Waiting is one of my least favourite things in life.

Whether it's in a queue at the supermarket, waiting for results from an important exam or for an answer to prayer, I feel the same old tension build up inside.

These days I can get almost anything I can think of the next day on Amazon Prime, any kind of food I want delivered to my house within the hour, or rent a movie instantly without needing to get up off my sofa. Technology is moving forward at such an astonishing rate that the next faster, more advanced gadget always seems to come out straight after we get the previous one.

It's no wonder we can start to get frustrated when the rest of life doesn't work out that way and we have to wait on something.

But when we think about God's view of time we see some pretty different thinking.

God is outside of time. He isn't constrained by it, and he knows the end from the beginning – nothing comes as a surprise to him. If he knows the end, and I don't, why do I think that my expectations on timing might be better than his?

What does our struggle with waiting say about who we think we are?

So much of our identity is in what we do, the measurable and achievable.

Noise and activity, not silence and waiting.

We often have nothing to show for our waiting, and this is uncomfortable. But waiting gives me a unique opportunity to pause and look inside and see what I really believe about myself. Brennan Manning talks about this in his book Abba's Child:

‘Our longing to know who we really are - which is the source of all our discontent - will never be satisfied until we confront and accept our solitude. There we discover the truth that we are the beloved. We are often so busy trying to prove to ourselves that we are loved that we do not hear God telling us he loves us. Silence is not simply the absence of noise, but rather a process of coming to inner stillness, and this requires waiting.’ (My paraphrase)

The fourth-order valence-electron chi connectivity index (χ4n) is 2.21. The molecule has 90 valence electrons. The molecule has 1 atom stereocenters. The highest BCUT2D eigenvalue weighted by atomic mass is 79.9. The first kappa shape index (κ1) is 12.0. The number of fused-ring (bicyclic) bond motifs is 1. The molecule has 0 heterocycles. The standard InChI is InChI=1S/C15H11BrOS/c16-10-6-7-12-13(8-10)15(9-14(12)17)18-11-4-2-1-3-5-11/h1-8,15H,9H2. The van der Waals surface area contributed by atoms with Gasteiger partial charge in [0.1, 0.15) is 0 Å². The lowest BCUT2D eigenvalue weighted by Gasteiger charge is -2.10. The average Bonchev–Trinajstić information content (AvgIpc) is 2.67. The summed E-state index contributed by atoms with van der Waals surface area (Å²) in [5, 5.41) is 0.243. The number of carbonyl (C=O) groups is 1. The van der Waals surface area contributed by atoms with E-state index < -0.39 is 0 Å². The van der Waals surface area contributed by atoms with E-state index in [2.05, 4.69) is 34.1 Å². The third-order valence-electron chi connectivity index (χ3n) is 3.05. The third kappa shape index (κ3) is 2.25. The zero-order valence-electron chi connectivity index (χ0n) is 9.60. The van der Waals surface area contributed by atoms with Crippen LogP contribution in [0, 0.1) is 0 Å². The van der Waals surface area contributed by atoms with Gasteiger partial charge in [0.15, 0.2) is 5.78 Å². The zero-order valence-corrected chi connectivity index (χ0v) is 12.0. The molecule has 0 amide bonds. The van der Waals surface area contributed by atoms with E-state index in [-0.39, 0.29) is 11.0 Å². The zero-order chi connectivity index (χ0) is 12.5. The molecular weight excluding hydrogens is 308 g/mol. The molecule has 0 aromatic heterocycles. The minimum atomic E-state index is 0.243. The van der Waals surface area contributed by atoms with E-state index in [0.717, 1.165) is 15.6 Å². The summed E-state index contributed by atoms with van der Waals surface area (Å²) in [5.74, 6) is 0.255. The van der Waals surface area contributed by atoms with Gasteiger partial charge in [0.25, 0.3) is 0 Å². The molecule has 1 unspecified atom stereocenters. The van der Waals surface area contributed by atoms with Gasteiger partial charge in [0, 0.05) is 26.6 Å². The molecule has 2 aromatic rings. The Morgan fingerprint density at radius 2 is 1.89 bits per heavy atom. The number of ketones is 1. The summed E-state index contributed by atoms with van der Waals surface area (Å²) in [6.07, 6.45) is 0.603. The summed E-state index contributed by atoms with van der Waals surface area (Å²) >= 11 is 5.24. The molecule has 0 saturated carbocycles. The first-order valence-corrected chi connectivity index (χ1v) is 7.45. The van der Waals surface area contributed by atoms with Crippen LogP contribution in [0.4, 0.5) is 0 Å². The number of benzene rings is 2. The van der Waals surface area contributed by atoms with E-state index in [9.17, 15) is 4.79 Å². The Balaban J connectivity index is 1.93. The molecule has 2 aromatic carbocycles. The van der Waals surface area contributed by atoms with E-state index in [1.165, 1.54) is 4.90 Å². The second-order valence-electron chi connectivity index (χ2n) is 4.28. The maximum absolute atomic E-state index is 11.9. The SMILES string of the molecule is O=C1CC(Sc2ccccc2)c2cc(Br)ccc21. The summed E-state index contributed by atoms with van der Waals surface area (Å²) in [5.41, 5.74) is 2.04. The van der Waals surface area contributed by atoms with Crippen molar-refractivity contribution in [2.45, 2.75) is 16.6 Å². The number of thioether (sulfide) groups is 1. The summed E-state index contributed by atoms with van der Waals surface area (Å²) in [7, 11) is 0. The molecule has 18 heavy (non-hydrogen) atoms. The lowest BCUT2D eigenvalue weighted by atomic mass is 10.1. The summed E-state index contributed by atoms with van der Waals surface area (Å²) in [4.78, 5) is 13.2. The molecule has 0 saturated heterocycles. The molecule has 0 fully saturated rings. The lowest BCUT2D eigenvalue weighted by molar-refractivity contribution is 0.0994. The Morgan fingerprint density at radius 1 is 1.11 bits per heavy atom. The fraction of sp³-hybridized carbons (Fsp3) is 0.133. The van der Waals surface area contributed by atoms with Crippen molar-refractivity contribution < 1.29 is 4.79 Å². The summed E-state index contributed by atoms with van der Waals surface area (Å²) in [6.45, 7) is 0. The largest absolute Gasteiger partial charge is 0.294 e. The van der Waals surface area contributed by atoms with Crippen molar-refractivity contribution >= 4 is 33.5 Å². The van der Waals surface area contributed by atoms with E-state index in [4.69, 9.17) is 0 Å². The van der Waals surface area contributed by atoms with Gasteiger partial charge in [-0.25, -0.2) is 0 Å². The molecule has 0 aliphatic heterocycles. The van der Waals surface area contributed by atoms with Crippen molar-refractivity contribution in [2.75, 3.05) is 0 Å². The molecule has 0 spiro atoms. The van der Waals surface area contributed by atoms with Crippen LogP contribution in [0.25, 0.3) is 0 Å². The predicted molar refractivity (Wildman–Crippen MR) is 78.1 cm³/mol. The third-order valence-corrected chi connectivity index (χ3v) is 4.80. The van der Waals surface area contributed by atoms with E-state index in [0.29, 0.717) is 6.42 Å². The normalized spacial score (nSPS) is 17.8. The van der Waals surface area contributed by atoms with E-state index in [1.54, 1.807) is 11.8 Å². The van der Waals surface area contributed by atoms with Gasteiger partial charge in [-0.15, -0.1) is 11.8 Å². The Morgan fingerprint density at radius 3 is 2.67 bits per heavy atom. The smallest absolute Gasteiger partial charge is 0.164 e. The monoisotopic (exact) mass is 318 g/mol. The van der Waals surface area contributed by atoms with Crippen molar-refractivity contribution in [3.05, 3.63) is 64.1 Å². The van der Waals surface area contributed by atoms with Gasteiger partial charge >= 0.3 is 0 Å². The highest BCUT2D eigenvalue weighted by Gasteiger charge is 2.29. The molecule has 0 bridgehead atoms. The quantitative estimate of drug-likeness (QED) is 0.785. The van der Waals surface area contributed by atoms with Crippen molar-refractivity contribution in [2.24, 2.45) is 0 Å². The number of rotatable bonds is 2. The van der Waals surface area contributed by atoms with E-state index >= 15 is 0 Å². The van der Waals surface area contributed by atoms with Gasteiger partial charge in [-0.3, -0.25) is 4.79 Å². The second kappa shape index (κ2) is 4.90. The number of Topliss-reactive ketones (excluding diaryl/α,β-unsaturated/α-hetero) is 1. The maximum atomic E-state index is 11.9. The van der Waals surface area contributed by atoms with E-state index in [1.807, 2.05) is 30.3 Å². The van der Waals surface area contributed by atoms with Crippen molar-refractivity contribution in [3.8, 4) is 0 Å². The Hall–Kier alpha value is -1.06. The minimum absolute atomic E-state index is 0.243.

So how can we wait well?

These three concepts have challenged and helped me recently in the things I'm waiting for and I hope they can help you too:

  1. God is always working good things in me even when I’m waiting – I don't need to wait until I've arrived for this. ‘There has never been the slightest doubt in my mind that the God who started this great work in you would keep at it and bring it to a flourishing finish on the very day Christ Jesus appears.’ Philippians 1:6
  2. God is never late. And his timing is focused not on the transient results that I look for, but things that matter for eternity. ‘The Lord does not delay and is not tardy or slow about what He promises, according to some people's conception of slowness, but He is long-suffering (extraordinarily patient) toward you, not desiring that any should perish, but that all should turn to repentance.’ 2 Peter 3:9
  3. And most importantly, completely aside from whether you're waiting or not, and whatever is or isn't happening in our lives, we can be sure of this one thing: He is with us. ‘I’ll be with you as you do this, day after day after day, right up to the end of the age.’ Matthew 28:20

Sometimes we have to make a choice about how we want to face these seasons of waiting and uncertainty. I love the attitude of this quote I recently came across:

‘Let's find the unknown irresistible, let's sit in its calming presence and be glad that we are never 'lost' but wandering with purpose, excited, free, expectant. Loving the mystery of it all.’